• Efficiency. Good data does not come cheap, but neither do structured expert judgments. Once we have developed a statistical model for forecasting and have access to updated inputs, the process of generating new forecasts is usually simple and quick. By contrast, the process of eliciting and assembling fresh and comparable judgments from a large number of experts is usually neither.
  • Flexibility. Statistical modeling gives us a structured way to consider alternative futures. Changes in values of predictor variables suggest specific changes in the likelihood of an event’s occurrence. Forecasting models can provide a structure for considering the likely implications of those changes, including events and trends that might not directly affect the risk of the event of interest but could shape the value of those predictor variables.

In the past couple of weeks, I’ve been intrigued to see people who probably would not describe themselves as statistically inclined trying to draw lessons from Tunisia and Egypt by spotting patterns in tables or charts summarizing selected conditions in those countries before their revolutions. These exercises go something like this: “Here’s a list of factors that might have driven those events; there seems to be a pattern in those factors; and, based on that pattern, here’s where unrest is likely to happen next.” Whenever I see that, I think, “Hey, we’ve got a technology that will efficiently find the patterns for you!” Statistical models are usually better at finding those patterns than we are on our own, and they can generate very explicit forecasts when they do. Those forecasts won’t always be correct, but they will find patterns and give formal expression to your ideas in ways that table-scanning or chart-eyeballing rarely will.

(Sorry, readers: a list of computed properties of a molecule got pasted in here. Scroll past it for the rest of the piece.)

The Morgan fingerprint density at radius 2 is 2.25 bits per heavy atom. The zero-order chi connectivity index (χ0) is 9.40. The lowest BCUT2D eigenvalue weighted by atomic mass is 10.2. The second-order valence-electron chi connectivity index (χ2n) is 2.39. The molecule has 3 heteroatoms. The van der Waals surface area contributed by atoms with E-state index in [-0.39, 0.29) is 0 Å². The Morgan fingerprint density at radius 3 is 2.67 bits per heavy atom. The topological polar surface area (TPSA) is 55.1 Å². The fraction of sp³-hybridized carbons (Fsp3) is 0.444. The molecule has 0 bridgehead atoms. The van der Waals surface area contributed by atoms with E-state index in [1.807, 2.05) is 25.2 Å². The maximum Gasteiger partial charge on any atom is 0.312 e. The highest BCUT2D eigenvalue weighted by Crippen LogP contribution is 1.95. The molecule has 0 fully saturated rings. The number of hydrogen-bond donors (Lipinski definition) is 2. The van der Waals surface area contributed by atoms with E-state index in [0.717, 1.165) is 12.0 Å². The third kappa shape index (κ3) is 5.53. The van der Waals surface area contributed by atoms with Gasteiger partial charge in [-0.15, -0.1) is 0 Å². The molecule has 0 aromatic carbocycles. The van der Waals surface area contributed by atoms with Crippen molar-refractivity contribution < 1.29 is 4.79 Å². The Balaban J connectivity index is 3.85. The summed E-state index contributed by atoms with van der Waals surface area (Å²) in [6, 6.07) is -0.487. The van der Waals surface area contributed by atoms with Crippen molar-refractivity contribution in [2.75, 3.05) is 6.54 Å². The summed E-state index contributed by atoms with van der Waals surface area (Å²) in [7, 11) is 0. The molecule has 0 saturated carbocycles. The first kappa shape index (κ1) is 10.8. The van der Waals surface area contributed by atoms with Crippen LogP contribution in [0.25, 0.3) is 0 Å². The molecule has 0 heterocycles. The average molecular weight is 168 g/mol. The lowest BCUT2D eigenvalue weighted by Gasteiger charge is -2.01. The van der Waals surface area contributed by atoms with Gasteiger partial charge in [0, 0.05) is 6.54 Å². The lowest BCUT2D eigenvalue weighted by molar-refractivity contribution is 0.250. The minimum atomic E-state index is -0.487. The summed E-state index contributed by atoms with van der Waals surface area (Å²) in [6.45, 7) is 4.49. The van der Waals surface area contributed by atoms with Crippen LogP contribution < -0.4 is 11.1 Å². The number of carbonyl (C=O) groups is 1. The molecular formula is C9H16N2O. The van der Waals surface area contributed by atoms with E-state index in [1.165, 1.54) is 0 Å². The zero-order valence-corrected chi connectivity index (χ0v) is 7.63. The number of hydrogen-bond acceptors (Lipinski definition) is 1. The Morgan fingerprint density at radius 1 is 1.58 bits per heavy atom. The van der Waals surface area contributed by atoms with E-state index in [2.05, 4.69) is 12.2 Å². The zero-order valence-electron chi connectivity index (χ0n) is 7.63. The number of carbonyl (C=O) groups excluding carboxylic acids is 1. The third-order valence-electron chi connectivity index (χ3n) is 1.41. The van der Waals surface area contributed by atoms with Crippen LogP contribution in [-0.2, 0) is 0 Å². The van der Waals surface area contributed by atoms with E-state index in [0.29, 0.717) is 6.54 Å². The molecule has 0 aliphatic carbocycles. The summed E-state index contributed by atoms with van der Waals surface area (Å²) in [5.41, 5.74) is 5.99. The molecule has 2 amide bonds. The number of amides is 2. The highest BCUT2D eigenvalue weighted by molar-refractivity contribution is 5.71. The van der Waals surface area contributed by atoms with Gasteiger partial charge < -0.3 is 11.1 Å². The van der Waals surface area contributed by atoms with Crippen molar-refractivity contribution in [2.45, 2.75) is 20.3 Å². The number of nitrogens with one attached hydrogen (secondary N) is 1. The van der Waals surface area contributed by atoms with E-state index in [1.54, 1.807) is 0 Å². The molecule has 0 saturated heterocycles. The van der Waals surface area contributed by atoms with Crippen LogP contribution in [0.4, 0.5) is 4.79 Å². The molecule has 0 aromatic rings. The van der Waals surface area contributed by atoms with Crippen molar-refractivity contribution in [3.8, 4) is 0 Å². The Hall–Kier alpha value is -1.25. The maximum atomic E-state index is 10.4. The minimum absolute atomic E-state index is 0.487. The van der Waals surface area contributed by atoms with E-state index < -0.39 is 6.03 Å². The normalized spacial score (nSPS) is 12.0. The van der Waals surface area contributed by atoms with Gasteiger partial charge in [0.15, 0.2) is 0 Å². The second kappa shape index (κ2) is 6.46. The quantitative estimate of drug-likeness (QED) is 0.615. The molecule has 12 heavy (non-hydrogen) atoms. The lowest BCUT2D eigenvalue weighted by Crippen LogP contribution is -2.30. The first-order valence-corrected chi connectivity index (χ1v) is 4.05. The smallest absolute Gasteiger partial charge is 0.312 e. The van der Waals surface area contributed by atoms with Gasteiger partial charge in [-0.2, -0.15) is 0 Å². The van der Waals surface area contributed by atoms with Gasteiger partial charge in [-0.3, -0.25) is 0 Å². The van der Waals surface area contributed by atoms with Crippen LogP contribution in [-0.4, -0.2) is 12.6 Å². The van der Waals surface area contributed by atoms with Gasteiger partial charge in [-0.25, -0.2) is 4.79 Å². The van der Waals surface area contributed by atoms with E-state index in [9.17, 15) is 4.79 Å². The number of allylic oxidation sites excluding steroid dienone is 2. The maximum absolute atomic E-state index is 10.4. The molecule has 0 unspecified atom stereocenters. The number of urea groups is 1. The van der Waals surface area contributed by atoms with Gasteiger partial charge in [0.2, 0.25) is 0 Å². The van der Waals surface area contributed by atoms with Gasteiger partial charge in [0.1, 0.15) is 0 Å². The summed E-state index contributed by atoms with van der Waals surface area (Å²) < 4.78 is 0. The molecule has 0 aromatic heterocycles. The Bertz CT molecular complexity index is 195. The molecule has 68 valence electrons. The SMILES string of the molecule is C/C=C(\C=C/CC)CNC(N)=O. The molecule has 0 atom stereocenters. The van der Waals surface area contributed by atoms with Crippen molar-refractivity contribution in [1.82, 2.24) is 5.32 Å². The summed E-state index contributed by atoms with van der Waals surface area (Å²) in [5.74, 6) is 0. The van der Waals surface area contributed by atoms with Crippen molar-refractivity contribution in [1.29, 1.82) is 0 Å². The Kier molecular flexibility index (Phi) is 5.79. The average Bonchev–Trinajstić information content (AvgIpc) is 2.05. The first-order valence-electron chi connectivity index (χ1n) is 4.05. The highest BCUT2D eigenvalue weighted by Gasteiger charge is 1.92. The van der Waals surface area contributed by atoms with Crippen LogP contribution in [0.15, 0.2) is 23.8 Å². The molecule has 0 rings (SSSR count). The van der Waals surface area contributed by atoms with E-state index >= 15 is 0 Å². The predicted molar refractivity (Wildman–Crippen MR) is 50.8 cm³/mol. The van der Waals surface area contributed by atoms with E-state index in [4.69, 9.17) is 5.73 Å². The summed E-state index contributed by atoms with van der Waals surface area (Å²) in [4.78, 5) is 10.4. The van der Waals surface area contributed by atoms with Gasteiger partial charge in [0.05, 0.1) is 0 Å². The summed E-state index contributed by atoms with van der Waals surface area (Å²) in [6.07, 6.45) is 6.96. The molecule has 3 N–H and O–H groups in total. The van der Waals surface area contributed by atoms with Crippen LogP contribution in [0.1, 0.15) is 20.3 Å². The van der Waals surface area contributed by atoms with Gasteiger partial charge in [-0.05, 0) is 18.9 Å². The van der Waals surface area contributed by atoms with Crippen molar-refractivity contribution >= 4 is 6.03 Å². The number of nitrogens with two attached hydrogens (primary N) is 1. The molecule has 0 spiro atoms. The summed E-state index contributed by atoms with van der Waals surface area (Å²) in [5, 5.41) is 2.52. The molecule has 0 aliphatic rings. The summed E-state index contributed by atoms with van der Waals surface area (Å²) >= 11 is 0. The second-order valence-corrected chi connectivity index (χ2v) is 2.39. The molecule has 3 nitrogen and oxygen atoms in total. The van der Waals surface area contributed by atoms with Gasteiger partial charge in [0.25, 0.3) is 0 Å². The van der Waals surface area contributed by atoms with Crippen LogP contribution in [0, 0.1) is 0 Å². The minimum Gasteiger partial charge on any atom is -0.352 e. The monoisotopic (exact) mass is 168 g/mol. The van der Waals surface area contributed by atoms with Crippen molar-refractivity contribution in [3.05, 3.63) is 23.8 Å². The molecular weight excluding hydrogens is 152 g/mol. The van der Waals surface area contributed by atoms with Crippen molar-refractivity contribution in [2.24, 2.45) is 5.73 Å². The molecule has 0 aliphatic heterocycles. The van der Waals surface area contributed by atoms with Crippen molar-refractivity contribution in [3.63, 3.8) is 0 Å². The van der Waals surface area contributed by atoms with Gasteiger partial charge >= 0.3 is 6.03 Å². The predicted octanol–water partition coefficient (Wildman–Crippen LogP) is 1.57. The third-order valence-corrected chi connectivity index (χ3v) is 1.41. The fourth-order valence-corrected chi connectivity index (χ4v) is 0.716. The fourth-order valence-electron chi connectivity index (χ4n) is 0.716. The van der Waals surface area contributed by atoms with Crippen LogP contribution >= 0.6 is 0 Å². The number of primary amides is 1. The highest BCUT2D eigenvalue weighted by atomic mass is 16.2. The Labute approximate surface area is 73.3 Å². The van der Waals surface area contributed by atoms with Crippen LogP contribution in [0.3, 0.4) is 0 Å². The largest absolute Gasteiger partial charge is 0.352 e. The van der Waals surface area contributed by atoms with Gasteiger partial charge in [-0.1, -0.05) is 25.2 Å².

I don’t want to sound like the Ginsu-knife pitchman here, though. Even well-designed statistical models have significant limitations, and it’s important to be honest about where those limits lie.

  • Inertia. Statistical models are not good at predicting novel events, or familiar events in novel circumstances. If the conditions under which future events occur don’t resemble the circumstances under which some portion of past events on which the model was trained occurred—in other words, if the future bears little resemblance to the past—then a statistical model is going to be hard pressed to see that future coming. This is the classic problem of induction, and forecasts based on statistical models are vulnerable to this problem by design. Modelers can hedge against this problem by carefully choosing their frames of reference and frequently updating their estimates, but they can never make it go away.
  • Simplicity. Simplicity is often a virtue, but it can also be a vice. One important weakness of statistical models of political change is their inability to reflect and predict the dynamic processes by which that change arises. Models that produce annual forecasts of revolution might prove quite accurate in their predictions and still have next to nothing to say about the causal mechanisms at work and actors involved. Those mechanisms and actors are often of great interest while those changes are occurring, especially to policy-makers contemplating how to respond to unfolding events. By necessity, the crises that statistical models usually forecast well—civil-war onsets, coups, regime changes, and so on—are observable from high altitude, while the day-to-day and even week-to-week or month-to-month events that carry societies to those crises (or not) are things that we still cannot forecast well (and probably with good reason, because the process generating them is, I believe, a lot less deterministic).